Thursday, March 29, 2012
Extremely Loud and Incredibly Close
Director: Stephen Daldry
Starring: Tom Hanks, Sandra Bullock, Thomas Horn, Max Von Sydow, Viola Davis, John Goodman, Jeffrey Wright, Zoe Caldwell
Running Time: 129 min.
★★★ (out of ★★★★)
Sometimes you hear so much about a movie it's difficult to approach it with a clean slate. In the case of Stephen Daldry's Extremely Loud and Incredibly Close, it's practically impossible. Considered by many as one of the weakest Best Picture nominees in years, just the announcement of its shocking inclusion last February elicited a chorus of gasps and groans. Whether its dissenters even actually saw the film or not, you'd have to figure much of that had to do with its 9/11 subject matter. And that's exactly what this comes down to since the picture isn't nearly awful enough on its own terms to provoke such a passionate response. And it certainly isn't controversial. Did it deserve to be nominated for Best Picture? Of course not. There are some problems with it and it's emotionally manipulative to a point. But at the end of the day it's a mildly successful examination of how an eccentric, intelligent young boy with an emotional spectrum disorder deals with death. Featuring some really strong performances and a plot hole big enough to drive a truck through, that's all there is to it. A mixed bag, but 2 hours mostly well spent.
Based on the 2005 novel by Jonathan Safran Foer, it tells the story of Oskar Schell (Thomas Horn), son of jeweler Thomas Schell (Tom Hanks), who died in the World Trade Center on 9/11, a date Oskar frequently refers to as "the worst day." Through flashbacks we see the special bond between the two up until his father's death with Thomas often sending Oskar on wild scavenger hunts to find hidden objects throughout New York City. Following 9/11 Oskar emotionally withdraws from his mother Linda (Sandra Bullock) with any discussion of that day ending in a shouting match. After working up the courage to explore his father's untouched closet 8 months later, he discovers a small envelope marked "Black" with a mysterious key inside. Assuming his dad left it there for him to find, Oskar looks up everyone with that last name in the the phone book sets out on one last expedition to find the lock it fits. His sole companion on the trip is the The Renter (Max Von Sydow), a mute old man living with his grandmother whom he befriends. With maps in hand and routes planned out, the quest is as much Oskar's way to extend time with his deceased father and make sense of what happened as it is to find the lock. He won't stop until he solves the mystery, but in doing so he may be forced to come to the realization his father's actually gone.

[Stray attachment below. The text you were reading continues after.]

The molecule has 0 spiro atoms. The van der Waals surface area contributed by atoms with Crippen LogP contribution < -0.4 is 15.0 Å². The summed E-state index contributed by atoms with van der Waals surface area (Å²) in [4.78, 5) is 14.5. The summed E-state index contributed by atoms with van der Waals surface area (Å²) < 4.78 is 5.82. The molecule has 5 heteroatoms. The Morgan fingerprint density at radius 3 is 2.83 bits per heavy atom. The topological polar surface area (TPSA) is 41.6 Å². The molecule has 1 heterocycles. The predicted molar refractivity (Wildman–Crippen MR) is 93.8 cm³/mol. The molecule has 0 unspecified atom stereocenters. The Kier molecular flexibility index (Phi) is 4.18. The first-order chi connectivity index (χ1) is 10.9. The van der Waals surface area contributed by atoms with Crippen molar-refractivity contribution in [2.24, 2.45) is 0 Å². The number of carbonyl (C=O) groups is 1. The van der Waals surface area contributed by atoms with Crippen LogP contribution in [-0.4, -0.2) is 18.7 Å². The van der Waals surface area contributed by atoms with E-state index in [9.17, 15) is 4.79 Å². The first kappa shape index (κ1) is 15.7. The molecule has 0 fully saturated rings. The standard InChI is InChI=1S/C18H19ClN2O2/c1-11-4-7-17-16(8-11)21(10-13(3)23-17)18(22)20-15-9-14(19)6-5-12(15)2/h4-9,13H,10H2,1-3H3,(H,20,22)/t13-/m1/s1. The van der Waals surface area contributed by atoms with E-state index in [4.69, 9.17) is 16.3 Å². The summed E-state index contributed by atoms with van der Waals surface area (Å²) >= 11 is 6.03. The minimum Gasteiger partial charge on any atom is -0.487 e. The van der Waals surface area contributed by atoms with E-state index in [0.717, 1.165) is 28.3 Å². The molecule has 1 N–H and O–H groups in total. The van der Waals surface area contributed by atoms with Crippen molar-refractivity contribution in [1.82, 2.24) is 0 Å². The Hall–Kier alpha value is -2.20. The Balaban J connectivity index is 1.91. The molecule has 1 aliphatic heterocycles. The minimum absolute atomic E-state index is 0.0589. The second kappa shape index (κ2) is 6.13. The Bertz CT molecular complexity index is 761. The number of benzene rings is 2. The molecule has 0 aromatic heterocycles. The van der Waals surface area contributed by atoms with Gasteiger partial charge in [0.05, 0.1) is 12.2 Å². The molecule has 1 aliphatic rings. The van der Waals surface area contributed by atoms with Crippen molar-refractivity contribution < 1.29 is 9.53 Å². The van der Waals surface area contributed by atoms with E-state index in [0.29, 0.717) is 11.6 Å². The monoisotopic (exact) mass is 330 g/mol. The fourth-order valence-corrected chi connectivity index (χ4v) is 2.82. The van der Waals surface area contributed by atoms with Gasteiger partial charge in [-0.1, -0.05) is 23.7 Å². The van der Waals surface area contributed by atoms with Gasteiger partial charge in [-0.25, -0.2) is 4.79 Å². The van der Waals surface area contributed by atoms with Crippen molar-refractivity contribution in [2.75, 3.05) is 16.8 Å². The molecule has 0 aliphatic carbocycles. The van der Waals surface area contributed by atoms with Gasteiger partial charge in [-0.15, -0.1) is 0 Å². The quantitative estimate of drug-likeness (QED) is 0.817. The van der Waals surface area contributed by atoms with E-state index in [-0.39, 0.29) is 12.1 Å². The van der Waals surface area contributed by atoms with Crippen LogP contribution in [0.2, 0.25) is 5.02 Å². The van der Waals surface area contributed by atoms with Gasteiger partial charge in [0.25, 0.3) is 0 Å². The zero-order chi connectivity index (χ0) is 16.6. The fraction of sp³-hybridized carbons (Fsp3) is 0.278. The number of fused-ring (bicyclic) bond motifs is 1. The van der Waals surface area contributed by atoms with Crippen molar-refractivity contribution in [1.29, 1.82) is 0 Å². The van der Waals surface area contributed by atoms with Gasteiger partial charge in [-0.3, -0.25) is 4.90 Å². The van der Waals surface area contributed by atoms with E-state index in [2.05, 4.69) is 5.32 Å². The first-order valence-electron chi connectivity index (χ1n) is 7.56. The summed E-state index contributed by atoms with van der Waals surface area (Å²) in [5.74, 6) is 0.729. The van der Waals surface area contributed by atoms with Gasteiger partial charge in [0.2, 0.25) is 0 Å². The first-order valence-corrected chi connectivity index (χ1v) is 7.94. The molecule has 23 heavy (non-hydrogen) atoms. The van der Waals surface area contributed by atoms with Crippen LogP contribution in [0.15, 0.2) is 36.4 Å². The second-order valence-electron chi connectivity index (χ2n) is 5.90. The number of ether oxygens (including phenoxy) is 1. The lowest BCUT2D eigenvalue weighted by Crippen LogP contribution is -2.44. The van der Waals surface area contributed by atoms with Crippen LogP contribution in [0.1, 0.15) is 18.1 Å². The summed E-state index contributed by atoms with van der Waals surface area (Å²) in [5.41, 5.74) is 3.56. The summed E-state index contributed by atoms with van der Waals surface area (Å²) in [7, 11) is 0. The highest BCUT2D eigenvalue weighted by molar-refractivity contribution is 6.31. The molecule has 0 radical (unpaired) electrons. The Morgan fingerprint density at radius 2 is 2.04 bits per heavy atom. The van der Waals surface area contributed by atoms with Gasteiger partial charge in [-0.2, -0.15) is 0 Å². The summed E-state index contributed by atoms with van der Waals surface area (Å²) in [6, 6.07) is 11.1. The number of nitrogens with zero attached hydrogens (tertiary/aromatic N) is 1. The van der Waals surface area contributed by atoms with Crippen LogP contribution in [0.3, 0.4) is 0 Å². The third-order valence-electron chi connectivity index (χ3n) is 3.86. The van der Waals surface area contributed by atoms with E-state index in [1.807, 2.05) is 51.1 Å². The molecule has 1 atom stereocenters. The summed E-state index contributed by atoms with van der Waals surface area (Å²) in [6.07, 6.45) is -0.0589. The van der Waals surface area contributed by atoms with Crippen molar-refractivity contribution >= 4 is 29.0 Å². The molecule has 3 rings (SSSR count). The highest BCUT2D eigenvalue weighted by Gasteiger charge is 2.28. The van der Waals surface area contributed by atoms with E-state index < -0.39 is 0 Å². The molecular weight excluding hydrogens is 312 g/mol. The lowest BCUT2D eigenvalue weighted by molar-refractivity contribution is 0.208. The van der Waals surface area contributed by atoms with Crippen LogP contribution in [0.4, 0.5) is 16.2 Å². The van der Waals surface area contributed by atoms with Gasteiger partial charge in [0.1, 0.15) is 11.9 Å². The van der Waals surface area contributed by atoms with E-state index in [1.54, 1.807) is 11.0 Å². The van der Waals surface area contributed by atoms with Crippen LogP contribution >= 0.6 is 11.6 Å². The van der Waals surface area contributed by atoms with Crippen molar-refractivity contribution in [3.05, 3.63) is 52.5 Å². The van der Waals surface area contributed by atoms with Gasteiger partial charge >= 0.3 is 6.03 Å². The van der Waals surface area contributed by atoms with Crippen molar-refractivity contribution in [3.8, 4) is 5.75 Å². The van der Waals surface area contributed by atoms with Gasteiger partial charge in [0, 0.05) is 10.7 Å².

This is a strange film and for all the criticisms leveled against it at least it presents a type of protagonist we've never seen before but whose patterns of behavior will be immediately recognizable to some. During Oskar's voiceover narration in the first hour he states he was tested for Asperger's but the results came back inconclusive. Maybe in an effort to drum up some ambiguity for the character or fear that officially diagnosing him would create a pity party, Academy Award winning screenwriter Eric Roth lets the viewers speculate as to whether something's wrong with him. Well, there clearly is. He's either a really high functioning autistic or suffers from Asperger's. It's more likely the latter and I kind of wish they had just come out and said that as it would have quelled many of the complaints against the film and Horn's performance, which is remarkable if you're able to separate the actor from the character. Oskar's supposed to be annoying, over-emotional and overbearing, so Horn, a child Jeopardy winner with no previous acting experience, often narrates the story as if he were rattling off facts on that game show. It becomes uncomfortable when he gives extremely detailed descriptions of of every tiny aspect of the "worst day" but it's supposed to be and it's in line with the character. As for the 9/11 scenes themselves all I can say is that they feel terrifying rather than offensive or emotionally manipulative. Nothing seems to come off as disrespectful, even though that doesn't even address the real issue here. Despite a handful of films having already been released handling the topic, the question of whether it's "too soon" will keep coming up and while it's up to each individual viewer to decide that for themselves, those against the idea would still be against it regardless of how this was presented.